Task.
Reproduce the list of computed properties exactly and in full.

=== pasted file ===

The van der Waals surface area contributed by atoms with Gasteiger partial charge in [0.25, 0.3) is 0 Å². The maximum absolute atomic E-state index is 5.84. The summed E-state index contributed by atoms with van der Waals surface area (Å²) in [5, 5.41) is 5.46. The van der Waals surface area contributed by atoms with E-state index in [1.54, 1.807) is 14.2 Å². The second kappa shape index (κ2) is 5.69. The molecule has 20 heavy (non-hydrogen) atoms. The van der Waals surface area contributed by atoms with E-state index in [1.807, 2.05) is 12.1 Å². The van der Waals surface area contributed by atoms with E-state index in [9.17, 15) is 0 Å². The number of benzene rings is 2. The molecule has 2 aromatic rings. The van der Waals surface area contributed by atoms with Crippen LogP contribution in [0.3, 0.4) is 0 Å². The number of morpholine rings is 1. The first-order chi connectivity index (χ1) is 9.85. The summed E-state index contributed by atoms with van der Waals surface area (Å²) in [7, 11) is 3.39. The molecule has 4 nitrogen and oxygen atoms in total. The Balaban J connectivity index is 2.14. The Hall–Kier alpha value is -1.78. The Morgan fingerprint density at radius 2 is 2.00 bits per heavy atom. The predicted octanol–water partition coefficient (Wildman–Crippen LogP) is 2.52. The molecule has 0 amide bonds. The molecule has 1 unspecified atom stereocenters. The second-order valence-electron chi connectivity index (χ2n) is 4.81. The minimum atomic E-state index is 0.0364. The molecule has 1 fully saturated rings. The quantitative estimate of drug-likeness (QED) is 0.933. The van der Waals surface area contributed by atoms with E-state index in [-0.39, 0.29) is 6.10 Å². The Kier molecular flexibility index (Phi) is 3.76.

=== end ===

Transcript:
The van der Waals surface area contributed by atoms with Gasteiger partial charge in [0.25, 0.3) is 0 Å². The maximum absolute atomic E-state index is 5.84. The summed E-state index contributed by atoms with van der Waals surface area (Å²) in [5, 5.41) is 5.46. The van der Waals surface area contributed by atoms with E-state index in [1.54, 1.807) is 14.2 Å². The second kappa shape index (κ2) is 5.69. The molecule has 20 heavy (non-hydrogen) atoms. The van der Waals surface area contributed by atoms with E-state index in [1.807, 2.05) is 12.1 Å². The van der Waals surface area contributed by atoms with E-state index in [9.17, 15) is 0 Å². The number of benzene rings is 2. The molecule has 2 aromatic rings. The van der Waals surface area contributed by atoms with Crippen LogP contribution in [0.3, 0.4) is 0 Å². The number of morpholine rings is 1. The first-order chi connectivity index (χ1) is 9.85. The summed E-state index contributed by atoms with van der Waals surface area (Å²) in [7, 11) is 3.39. The molecule has 4 nitrogen and oxygen atoms in total. The Balaban J connectivity index is 2.14. The Hall–Kier alpha value is -1.78. The Morgan fingerprint density at radius 2 is 2.00 bits per heavy atom. The predicted octanol–water partition coefficient (Wildman–Crippen LogP) is 2.52. The molecule has 0 amide bonds. The molecule has 1 unspecified atom stereocenters. The second-order valence-electron chi connectivity index (χ2n) is 4.81. The minimum atomic E-state index is 0.0364. The molecule has 1 fully saturated rings. The quantitative estimate of drug-likeness (QED) is 0.933. The van der Waals surface area contributed by atoms with E-state index in [-0.39, 0.29) is 6.10 Å². The Kier molecular flexibility index (Phi) is 3.76.